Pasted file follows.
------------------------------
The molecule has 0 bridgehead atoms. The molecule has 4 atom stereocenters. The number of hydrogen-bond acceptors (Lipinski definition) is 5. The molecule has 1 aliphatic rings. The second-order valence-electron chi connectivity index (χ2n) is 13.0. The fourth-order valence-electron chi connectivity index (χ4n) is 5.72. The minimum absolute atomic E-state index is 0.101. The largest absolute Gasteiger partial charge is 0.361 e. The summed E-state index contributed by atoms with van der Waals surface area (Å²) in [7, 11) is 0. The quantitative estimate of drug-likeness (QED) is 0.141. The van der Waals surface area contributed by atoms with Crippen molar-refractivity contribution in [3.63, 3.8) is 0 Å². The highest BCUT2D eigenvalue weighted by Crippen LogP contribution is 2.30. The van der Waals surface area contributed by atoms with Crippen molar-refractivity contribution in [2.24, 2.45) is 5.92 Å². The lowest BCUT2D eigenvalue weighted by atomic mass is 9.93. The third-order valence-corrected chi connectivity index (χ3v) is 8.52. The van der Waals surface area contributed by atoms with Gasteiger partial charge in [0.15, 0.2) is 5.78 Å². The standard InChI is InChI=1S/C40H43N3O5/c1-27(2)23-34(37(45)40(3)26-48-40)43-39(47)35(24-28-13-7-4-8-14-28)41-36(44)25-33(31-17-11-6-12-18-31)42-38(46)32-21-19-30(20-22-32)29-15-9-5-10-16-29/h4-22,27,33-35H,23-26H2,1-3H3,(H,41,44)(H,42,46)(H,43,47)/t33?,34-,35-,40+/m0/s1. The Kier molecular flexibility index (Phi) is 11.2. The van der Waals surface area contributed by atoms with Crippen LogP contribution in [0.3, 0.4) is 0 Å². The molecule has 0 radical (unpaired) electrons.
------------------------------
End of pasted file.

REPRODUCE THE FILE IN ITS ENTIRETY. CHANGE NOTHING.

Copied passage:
The molecule has 0 bridgehead atoms. The molecule has 4 atom stereocenters. The number of hydrogen-bond acceptors (Lipinski definition) is 5. The molecule has 1 aliphatic rings. The second-order valence-electron chi connectivity index (χ2n) is 13.0. The fourth-order valence-electron chi connectivity index (χ4n) is 5.72. The minimum absolute atomic E-state index is 0.101. The largest absolute Gasteiger partial charge is 0.361 e. The summed E-state index contributed by atoms with van der Waals surface area (Å²) in [7, 11) is 0. The quantitative estimate of drug-likeness (QED) is 0.141. The van der Waals surface area contributed by atoms with Crippen molar-refractivity contribution in [3.63, 3.8) is 0 Å². The highest BCUT2D eigenvalue weighted by Crippen LogP contribution is 2.30. The van der Waals surface area contributed by atoms with Crippen molar-refractivity contribution in [2.24, 2.45) is 5.92 Å². The lowest BCUT2D eigenvalue weighted by atomic mass is 9.93. The third-order valence-corrected chi connectivity index (χ3v) is 8.52. The van der Waals surface area contributed by atoms with Gasteiger partial charge in [0.15, 0.2) is 5.78 Å². The standard InChI is InChI=1S/C40H43N3O5/c1-27(2)23-34(37(45)40(3)26-48-40)43-39(47)35(24-28-13-7-4-8-14-28)41-36(44)25-33(31-17-11-6-12-18-31)42-38(46)32-21-19-30(20-22-32)29-15-9-5-10-16-29/h4-22,27,33-35H,23-26H2,1-3H3,(H,41,44)(H,42,46)(H,43,47)/t33?,34-,35-,40+/m0/s1. The Kier molecular flexibility index (Phi) is 11.2. The van der Waals surface area contributed by atoms with Crippen LogP contribution in [0.3, 0.4) is 0 Å². The molecule has 0 radical (unpaired) electrons.